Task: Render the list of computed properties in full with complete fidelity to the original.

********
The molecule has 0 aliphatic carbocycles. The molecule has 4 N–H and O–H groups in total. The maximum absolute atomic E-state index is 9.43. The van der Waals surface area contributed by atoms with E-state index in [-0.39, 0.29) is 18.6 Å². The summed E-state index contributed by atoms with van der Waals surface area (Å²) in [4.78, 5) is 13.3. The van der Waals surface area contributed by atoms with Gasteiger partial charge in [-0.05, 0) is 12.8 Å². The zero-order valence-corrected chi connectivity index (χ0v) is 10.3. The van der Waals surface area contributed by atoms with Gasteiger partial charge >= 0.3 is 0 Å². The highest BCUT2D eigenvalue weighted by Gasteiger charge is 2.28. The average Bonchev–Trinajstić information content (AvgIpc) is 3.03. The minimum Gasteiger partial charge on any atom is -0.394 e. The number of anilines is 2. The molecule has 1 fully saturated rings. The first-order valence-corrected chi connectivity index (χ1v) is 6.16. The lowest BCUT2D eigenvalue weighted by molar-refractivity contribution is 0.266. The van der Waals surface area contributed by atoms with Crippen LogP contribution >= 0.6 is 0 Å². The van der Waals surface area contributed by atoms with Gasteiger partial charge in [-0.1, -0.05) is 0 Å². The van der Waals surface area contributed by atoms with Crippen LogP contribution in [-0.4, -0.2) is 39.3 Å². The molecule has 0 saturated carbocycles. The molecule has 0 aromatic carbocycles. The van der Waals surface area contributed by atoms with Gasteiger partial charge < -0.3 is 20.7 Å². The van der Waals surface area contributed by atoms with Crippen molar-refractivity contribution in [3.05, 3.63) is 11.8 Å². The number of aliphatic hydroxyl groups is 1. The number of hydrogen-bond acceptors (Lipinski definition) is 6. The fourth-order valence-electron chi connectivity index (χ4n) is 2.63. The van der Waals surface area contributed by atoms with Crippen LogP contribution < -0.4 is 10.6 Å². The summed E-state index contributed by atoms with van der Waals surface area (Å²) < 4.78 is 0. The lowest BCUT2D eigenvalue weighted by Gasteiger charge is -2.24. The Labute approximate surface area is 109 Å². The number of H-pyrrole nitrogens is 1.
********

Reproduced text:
The molecule has 0 aliphatic carbocycles. The molecule has 4 N–H and O–H groups in total. The maximum absolute atomic E-state index is 9.43. The van der Waals surface area contributed by atoms with E-state index in [-0.39, 0.29) is 18.6 Å². The summed E-state index contributed by atoms with van der Waals surface area (Å²) in [4.78, 5) is 13.3. The van der Waals surface area contributed by atoms with Gasteiger partial charge in [-0.05, 0) is 12.8 Å². The zero-order valence-corrected chi connectivity index (χ0v) is 10.3. The van der Waals surface area contributed by atoms with Gasteiger partial charge >= 0.3 is 0 Å². The highest BCUT2D eigenvalue weighted by Gasteiger charge is 2.28. The average Bonchev–Trinajstić information content (AvgIpc) is 3.03. The minimum Gasteiger partial charge on any atom is -0.394 e. The number of anilines is 2. The molecule has 1 fully saturated rings. The first-order valence-corrected chi connectivity index (χ1v) is 6.16. The lowest BCUT2D eigenvalue weighted by molar-refractivity contribution is 0.266. The van der Waals surface area contributed by atoms with Crippen LogP contribution >= 0.6 is 0 Å². The van der Waals surface area contributed by atoms with Gasteiger partial charge in [-0.1, -0.05) is 0 Å². The van der Waals surface area contributed by atoms with Crippen LogP contribution in [-0.4, -0.2) is 39.3 Å². The molecule has 0 saturated carbocycles. The molecule has 0 aromatic carbocycles. The van der Waals surface area contributed by atoms with Gasteiger partial charge < -0.3 is 20.7 Å². The van der Waals surface area contributed by atoms with Crippen molar-refractivity contribution in [3.05, 3.63) is 11.8 Å². The number of aliphatic hydroxyl groups is 1. The number of hydrogen-bond acceptors (Lipinski definition) is 6. The fourth-order valence-electron chi connectivity index (χ4n) is 2.63. The van der Waals surface area contributed by atoms with Crippen LogP contribution < -0.4 is 10.6 Å². The summed E-state index contributed by atoms with van der Waals surface area (Å²) < 4.78 is 0. The lowest BCUT2D eigenvalue weighted by Gasteiger charge is -2.24. The Labute approximate surface area is 109 Å². The number of H-pyrrole nitrogens is 1.